Securing website by installing SSL certificatePosted on: April 12, 2018, by : chowyn
A few months back I decided to consolidate the various domain names, web hostings and websites that I have. The key reason for this was economic. I realized that over the last 10 years while learning to “play” with all these web-based “learning toys” of mine I had spent quite a lot.
Consolidation of domains as mini projects
One of the mini projects I had set myself to do was to move my blog (previously on theplantcloner.com which is being hosted till Oct 2018 by WordPress.com) to my web hosting under Mochahosting. WordPress has a simple “Export” function to generate an XML file to carry almost all of the content of the blog. It has also a very simple “reversal” feature for me to “Import” the content into the blog’s new home, where you are reading this now, https://slc4u.org/learning.
My next mini project was to configure, “beautify” and populate my blog’s new home with features etc. which were denied me while the blog was hosted on my package with WordPress.com Then halfway on I realized that it would also be good to consolidate my key business websites (yup I have more than four websites!) into the same domain of slc4u.org. This will surely streamline the work and present a more informative, “one-site-find-all” business website and blog. In addition, I could perhaps generate some business for my consultancy from traffic to my blog.
Blog’s traffic slowed to near standstill post migration!
With the new self-hosted WordPress site done up for my blog, the time had come for me to make the final decision to move. Thus around mid March 2018, I started to “wind down” the previous blog hosting, having sorted out the issue of domain name transferring (that’s another story to come!). Gradually, as I gained more confident of working with the slc4u.org domain and the working of the self-hosted version of WordPress, I started to boost up the traffic to slc4u.org by telling my blog subscribers & visitors of theplantcloner.com and visitors about the new location of my blog.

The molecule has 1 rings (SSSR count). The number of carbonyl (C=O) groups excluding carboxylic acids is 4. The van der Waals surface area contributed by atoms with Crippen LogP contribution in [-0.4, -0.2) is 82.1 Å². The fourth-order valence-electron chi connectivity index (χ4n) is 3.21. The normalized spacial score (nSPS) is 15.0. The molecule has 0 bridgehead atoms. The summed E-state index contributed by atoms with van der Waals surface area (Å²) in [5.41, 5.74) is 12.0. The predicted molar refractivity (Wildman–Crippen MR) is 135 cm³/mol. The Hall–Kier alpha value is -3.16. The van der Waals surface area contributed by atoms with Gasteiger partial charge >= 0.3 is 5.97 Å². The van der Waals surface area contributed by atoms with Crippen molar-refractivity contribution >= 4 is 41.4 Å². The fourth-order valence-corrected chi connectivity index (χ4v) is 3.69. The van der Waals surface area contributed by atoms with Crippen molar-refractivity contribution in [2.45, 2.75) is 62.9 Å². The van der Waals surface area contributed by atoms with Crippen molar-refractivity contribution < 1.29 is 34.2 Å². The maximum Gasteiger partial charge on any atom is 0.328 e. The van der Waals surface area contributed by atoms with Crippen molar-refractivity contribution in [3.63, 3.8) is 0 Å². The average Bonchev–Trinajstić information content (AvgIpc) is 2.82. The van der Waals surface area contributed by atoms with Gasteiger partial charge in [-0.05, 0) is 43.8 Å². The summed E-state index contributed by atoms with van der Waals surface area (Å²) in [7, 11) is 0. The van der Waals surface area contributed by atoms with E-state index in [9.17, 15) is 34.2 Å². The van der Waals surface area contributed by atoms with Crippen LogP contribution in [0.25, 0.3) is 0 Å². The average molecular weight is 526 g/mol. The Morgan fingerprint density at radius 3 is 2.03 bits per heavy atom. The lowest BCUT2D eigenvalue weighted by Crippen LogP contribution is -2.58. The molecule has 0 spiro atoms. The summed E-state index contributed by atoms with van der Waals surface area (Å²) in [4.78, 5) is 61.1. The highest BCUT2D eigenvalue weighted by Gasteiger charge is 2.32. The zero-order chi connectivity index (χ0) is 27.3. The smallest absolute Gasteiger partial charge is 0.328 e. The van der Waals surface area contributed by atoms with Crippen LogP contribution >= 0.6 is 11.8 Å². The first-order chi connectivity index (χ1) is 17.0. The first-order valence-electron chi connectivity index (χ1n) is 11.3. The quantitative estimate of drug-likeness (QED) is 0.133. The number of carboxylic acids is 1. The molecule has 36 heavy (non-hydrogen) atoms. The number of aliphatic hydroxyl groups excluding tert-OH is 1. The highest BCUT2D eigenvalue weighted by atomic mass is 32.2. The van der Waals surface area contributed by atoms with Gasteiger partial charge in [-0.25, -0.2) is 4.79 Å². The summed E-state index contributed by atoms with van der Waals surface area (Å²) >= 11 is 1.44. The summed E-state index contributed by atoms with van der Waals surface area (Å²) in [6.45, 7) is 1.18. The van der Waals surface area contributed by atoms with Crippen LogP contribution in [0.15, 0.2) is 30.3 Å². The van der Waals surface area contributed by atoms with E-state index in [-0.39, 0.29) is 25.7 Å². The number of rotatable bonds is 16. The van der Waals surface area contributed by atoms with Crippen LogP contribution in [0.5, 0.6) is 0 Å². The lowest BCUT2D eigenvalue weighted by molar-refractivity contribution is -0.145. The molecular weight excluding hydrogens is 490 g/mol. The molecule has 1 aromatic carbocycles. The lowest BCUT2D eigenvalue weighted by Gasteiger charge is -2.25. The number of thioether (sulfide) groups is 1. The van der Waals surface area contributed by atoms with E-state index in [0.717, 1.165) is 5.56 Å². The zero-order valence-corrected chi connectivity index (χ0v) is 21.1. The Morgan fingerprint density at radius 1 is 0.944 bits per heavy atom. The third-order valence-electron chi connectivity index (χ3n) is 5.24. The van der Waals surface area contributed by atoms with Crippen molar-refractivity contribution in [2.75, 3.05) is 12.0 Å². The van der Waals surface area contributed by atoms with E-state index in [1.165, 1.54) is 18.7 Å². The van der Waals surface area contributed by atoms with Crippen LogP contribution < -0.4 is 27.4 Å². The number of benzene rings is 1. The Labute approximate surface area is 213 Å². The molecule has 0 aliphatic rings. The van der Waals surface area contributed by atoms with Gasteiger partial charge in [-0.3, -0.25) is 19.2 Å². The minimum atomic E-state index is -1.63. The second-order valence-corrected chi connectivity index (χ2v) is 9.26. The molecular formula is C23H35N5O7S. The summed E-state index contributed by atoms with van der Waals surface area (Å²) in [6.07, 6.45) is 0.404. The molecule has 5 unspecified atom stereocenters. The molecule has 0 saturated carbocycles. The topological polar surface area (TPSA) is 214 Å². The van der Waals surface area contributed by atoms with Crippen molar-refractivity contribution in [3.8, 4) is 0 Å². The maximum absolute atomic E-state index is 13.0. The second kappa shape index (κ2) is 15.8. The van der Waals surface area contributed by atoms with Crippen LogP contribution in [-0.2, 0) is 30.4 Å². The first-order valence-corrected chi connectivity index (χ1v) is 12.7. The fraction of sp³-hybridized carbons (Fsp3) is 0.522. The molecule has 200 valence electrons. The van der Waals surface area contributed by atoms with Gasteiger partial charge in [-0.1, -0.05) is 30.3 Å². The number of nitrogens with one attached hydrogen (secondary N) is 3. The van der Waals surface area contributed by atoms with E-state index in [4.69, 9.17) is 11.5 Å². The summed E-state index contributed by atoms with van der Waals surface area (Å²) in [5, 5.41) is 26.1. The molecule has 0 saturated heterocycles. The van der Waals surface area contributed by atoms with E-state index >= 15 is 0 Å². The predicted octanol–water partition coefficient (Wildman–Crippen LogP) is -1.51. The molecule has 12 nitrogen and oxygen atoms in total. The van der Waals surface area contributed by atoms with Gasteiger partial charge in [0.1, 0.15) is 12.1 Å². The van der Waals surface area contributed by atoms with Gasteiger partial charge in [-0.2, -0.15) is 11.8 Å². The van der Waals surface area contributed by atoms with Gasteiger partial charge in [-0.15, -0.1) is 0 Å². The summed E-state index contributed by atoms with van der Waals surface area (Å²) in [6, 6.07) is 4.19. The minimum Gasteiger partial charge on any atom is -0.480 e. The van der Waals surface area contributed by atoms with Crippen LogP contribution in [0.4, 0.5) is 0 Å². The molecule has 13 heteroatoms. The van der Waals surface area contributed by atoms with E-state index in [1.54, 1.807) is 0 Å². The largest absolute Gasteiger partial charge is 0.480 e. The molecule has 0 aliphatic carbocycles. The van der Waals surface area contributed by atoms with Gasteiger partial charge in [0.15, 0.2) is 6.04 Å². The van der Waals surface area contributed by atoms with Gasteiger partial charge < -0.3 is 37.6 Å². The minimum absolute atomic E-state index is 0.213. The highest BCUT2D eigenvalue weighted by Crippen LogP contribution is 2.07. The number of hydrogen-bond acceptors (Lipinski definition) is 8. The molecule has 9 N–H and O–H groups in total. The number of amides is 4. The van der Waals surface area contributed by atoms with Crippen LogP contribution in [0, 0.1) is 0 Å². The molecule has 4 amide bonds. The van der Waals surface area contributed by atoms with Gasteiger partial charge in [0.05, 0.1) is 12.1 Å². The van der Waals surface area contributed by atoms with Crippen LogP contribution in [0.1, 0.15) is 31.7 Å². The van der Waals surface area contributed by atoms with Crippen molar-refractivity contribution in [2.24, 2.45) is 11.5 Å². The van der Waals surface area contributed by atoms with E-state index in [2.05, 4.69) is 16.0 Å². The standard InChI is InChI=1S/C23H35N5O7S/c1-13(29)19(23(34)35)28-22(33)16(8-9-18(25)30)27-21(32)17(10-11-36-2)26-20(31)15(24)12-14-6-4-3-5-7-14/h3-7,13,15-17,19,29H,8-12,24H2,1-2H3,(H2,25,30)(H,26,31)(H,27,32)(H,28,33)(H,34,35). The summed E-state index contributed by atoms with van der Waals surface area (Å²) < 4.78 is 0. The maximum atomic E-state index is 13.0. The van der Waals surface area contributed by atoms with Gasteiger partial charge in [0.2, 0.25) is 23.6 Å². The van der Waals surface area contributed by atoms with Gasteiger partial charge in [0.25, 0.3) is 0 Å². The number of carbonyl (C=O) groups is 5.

WordPress.com took away all the pain of self-hosting of your blog using WordPress as the platform but there are two things that bugged me. Firstly, it has very restrictive in the selection of themes and even less so for plugins. These make the blog was very “vanila” in its look and feel. Secondly, although WordPress.com provides the generic hosting free by treating your blog as a subdomain (i.e. yourblog.wordpress.com), to use a dedicated domain, one needs to register this domain with WordPress.com (the US$18 a year package that I was on is no longer available to new registrants, now it is more like US$48 per year).
While under WordPress.com’s hosting, my blog, due to the tweaking, security and good search engine optimization, have a respectable number daily visitors. However, once the switch was done, the flow of visitors, even to my most read piece dwindled down to zero!
Being SSL certified is essential!
I tracked down the key reason for the drastic drop post-migrating to the lack of Secure Socket Layer (SSL) and hence the “https” feature of slc4u.org. I discovered that search engines are not too kind to unsecured sites (i.e, sites without SSL and hence the lack “https” in their URL). People searching for my articles are just not able to find them. So it is a no brainer. I must get a SSL certificate and make sure that my site gets “https” in all the URL.
According to Digicert, “Secure Sockets Layer (SSL) certificates, are used to establish an encrypted connection between a browser or user’s computer and a server or website. The SSL connection protects sensitive data, such as credit card information, exchanged during each visit, from being intercepted from non-authorized parties.”
Thus without SSL certification on my site, traffic to it naturally would grind to a halt. I knew then SSL certification is a “must have” for my site. I must learn how to get my site SSL certified!
Trials and errors in getting SSL certification
I began to Google for “SSL certificate” and found out that most sources on the internet tell you that SSL certificates have to be purchased and nearly all point to some sources of SSL certificate vendors, most being domain name registration and web hosting companies . I was fortunate to find out that Namesilo (where two of my domains were recently transferred and registered) provides information for its customers to obtain free SSL certificates.
While the instructions from Namesilo are very clear: you have two choices, one is Let’s Encrypt (but this must be made available by your web hosting provider, and it should be easily installed with a few clicks); the other was CloudFlare which offers free SSL certificates (but will require you to configure a rather complicated set of settings).
Let’s Encrypt’s confusing instructions & CloudFlare’s complicated configuration
My first reaction was to go with the first choice of Namesilo. So I visited Let’s Encrypt’s website to see what I had to do to get a free SSL certification for my website. Let’s Encrypt gives a lot of information on how to get started. But there is a distinctive lack of clear and step-by-step instructions. You need to learn quickly (and decide quickly) whether your web hosting company grants you “Shell Access” or not. After reading the entire webpage a few times, I was utterly confused (though by then I learned that I should have “shell access”).